What is driving the growth of open source container orchestrator Kubernetes? A study from Pepperdata shows how companies are using K8s and the challenges they face in getting a grip on cloud costs.
With the rush to cloud enterprises comes the increasing use of Kubernetes to get applications up and running on the web. A recent study by Pepperdata, a big data monitoring company, looked at both the growth of Kubernetes adoption and how companies are addressing it from the cost and revenue fronts.
Pepper dates The state of Kubernetes 2023 The report shows that organizations deploy an average of three to ten Kubernetes clusters. It also revealed that the use of the open-source container orchestration system is expanding into data ingestion, cleaning and analytics, databases, and artificial intelligence and machine learning.
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Pepperdata, in its survey of 800 C-level execs and DevOps professionals working in financial services, healthcare, technology and advertising, asked:
- How many K8s cluster organizations run.
- What workload types do they deploy on K8s containers.
- Challenges enterprises face when using Kubernetes.
- How enterprises measure the ROI of their K8s implementations.
- Where companies are in their FinOps journey.
Kubernetes: Deployment outside of microservices leads to wider use
As Kubernetes matures and becomes an industry standard for container orchestration, its use is expanding beyond its core application as a microservices mothership. The study found that:
- 30% of executives reported three to five K8 implementations.
- 38% reported six to ten clusters.
- Nearly 15% said they had between 11 and 25 clusters.
- 4% reported having deployed more than 25 clusters.
In terms of how enterprises deploy Kubernetes for specific workloads, Pepperdata found:
- 61% of companies surveyed use Kubernetes to implement data ingestion, cleaning, and analytics through software such as Apache Spark.
- 59% use Kubernetes to deploy databases or data cache through platforms such as PostgreSQL, MongoDB, and Redis.
- 58% reported using Kubernetes on web servers such as NGINX.
- 54% said they deploy AI/ML software such as Python, TensorFlow, and PyTorch on Kubernetes.
- 48% said they use Kubernetes for programming languages like Node.js and Java.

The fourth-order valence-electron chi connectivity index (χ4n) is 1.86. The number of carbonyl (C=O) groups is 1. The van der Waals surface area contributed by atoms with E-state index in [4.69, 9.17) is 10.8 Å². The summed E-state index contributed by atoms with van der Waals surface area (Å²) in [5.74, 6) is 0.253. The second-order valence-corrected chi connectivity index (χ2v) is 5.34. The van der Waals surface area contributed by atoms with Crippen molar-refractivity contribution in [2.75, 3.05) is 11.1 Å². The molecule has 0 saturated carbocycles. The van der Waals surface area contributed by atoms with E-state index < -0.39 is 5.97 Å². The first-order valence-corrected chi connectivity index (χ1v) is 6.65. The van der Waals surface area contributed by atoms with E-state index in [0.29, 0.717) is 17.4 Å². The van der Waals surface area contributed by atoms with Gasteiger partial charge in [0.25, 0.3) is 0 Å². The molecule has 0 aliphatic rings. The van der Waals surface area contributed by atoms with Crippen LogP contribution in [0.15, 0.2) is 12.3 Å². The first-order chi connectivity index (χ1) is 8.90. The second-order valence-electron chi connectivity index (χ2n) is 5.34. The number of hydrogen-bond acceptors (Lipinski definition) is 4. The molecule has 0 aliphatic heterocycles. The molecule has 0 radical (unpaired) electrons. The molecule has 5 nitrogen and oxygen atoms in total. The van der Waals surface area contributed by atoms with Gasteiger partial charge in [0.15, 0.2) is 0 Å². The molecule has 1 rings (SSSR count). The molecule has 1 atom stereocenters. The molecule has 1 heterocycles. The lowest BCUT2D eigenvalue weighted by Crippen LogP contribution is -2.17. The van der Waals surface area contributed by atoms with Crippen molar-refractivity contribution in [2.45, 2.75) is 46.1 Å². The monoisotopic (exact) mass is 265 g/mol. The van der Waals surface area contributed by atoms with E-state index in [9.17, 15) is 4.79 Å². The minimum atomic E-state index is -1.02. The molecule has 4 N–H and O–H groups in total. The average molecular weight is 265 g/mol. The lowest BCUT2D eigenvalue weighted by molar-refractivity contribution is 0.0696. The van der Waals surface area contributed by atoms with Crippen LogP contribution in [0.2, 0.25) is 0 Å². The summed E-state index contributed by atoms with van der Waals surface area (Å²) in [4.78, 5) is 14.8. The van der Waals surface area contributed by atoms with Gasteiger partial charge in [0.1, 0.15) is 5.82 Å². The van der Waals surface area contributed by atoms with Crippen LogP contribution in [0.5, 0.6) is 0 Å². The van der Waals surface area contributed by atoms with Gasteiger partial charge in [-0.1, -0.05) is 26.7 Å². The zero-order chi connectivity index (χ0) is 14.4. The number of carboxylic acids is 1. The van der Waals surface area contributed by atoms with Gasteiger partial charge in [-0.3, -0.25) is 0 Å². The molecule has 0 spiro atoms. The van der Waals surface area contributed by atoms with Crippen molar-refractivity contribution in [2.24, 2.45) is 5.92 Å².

- 42% reported using Kubernetes for logging and monitoring through tools like Elastic and Splunk.
- 35% said they deploy application servers with Kubernetes.
Microservices are still a good proxy for Kubernetes deployment
Pepperdata’s research suggests that organizations will adopt Kubernetes in greater numbers given their plans to deploy microservices such as NGINX. Forty-four percent of respondents said they plan to do so this year, while 36% said they have already deployed microservices and only 20% said they had no plans to do so.
Also, the majority of those surveyed said Kubernetes provides them with a strong core microservices architecture, accelerates application deployment, and supports platform consistency across development, testing, staging, and production clusters.
Looking at Kubernetes for ROI
Pepperdata found that among those surveyed, implementation cost was the top metric for measuring Kubernetes ROI, with findings indicating that nearly 44% of organizations are looking for ways to reduce cloud costs.
After costs, revenue growth (54%), resource utilization (49%), followed by deployment frequency (48%), developer productivity (46%), infrastructure utilization (35%), and IT staff productivity savings (25%) were the top ROI metrics . Companies reported that they expect Kubernetes to increase ROI by reducing administrative and operational burdens, speeding up deployment times, and making resource management more efficient.
Cost surprises are a major challenge for K8s
When Pepperdata surveyed IT leaders about the challenges they faced in adopting Kubernetes:
- 57% reported significant or unexpected expenditures on computing power, storage network infrastructures, and cloud-based IaaS.
- 56% cited the learning curve for employees to upskill for operations and security in Kubernetes environments.
- 52% pointed to limited support for stateful apps (such as applications that store customer data).
- 50% said lack of visibility into Kubernetes spending.
Organizations are moving towards cloud cost reduction
In his FinOps performance study, the FinOps Foundation defines levels of familiarity with FinOps from crawling to walking to running, among other things. In Pepperdata’s survey, most respondents self-identified in the walking phase.
According to the survey, nearly all respondents were familiar with cloud cost optimization, with 32% describing themselves as “crawling”. The majority (43%) said they are “walking,” meaning they have the ability to implement cloud cost reduction recommendations today. Seventeen percent themselves reported being “running,” meaning they are actively working to reduce costs through autonomous procedures. Six percent say they have not yet started.
Interestingly, more than 98% of respondents said they are comfortable with FinOps and see themselves somewhere on the continuum of implementing cloud cost recovery best practices. In addition, more than 17% of respondents identified in the run phase, with the ability to autonomously recover cloud costs.